Why Am I Black: Why Are Mixed Race Children Black?

Topics: Race and Ethnicity, Black people, White people Pages: 55 (13370 words) Published: October 11, 2013
why
am
i
black
?

why are mixed parentage children black?

Contents
Page No.

Abstractiv
Acknowledgementsv

Abbreviationsvii

Introduction1

Chapter One: The Identity of8
Mixed Parentage Children
in British Society

Chapter Two: Race as a19
Social Construct?

Chapter Three: The Social29
Construction of the
‘blackness’ in British
Mixed Parentage People?

Conclusion42

Bibliography, Websites and Films46

Appendix61
Names for Mixed Parentage People61
Famous Mixed Parentage People62
Interviews68

Abstract

Mixed parentage children are a fast growing segment of British society. Ever since the first mixed relationships in the 16th century, from freed slaves and British women, to the great mixed parentage British icons such as Mary Seacole, from the rape of slaves in the West Indies, to the present day mixed relationships, black/white mixed parentage children have played a significant role in British history.

This essay looks at the way in which mixed parentage children are seen in British society, past and present. It looks at the reasons why they are labelled as black, and the purpose that it serves in British society.

In order to do this, I have used qualitative data, and printed materials to confirm that mixed parentage children are indeed viewed as non-white.

To prove that mixed parentage people are a social construction, I have investigated the works of Cox and Weber to show that race has historically and is presently used to preserve the position of the ruling classes in British society.

By looking at the ideas of Alex Callinicos and Conan Henry, and the examples of the relationships that Brazilian and Australian mixed parentage people have with the state, I have shown that they play a vital role in the protection of the political-economic structure that keeps the ruling class in place.

Abbreviations

BAAFBritish Association for Adoption and Fostering

BBCBritish Broadcasting Corporation

DNADid Not Answer

MPMixed Parentage

Introduction
My name is XXX XXX

My father is Afro-Caribbean, my mother is white, part English, part Irish.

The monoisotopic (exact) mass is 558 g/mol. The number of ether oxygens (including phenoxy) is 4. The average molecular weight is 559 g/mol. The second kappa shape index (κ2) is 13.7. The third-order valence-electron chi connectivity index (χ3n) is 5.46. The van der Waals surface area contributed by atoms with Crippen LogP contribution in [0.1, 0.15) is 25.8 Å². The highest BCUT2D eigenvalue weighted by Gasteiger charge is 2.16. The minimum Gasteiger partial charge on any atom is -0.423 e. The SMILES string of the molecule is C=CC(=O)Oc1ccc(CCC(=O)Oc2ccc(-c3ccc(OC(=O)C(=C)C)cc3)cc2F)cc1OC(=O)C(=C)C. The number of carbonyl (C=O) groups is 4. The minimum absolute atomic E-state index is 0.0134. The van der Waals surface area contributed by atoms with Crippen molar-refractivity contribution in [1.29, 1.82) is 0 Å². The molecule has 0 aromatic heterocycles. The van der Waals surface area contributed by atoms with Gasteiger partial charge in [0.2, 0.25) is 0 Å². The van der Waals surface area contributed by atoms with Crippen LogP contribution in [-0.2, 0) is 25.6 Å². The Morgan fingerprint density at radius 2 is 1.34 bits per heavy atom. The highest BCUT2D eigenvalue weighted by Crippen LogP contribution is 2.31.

My complexion is ‘beige’. I have blue/green eyes. My facial and physical features I have inherited from my father. My hair is curly, dark, brown, and ever so slightly blonde at the roots.

When I went to Egypt, people thought I was Egyptian. When I was in Cuba, people thought I was Cuban. In Lithuania, I was black. In Kenya I was white. In Jamaica people called me ‘yellowman’. In the Dominican Republic people called me ‘Mestizo’.

That is what it is like when one is mixed parentage – people provide you with their interpretations of what you should be called, how you should act, how you should think, and where you should hail from.

I have chosen to investigate the subject of mixed parentage children and their identity for two reasons.

Firstly, for many, the attitude towards having a ‘mixed’ relationships draws a similar response time and time again: ‘but what about the children?’ This paper looks at why people have this perception.

Secondly, mixed parentage people are now the third largest minority in the UK, 14.6% of the total ethnic minority population1. According to a Policy Studies Institute report in 1997, half of all black men born here who are currently in a relationship have a white partner, and a third of black women2 have a white partner. Today, one in 20 pre-school children in the country are thought to be mixed parentage and they now make up 11% of the cultural minority population3. With 50% of these under the age of 124, their identity is now a crucial element in British society.

The term ‘mixed parentage’ in this paper is used to define people who have one black...
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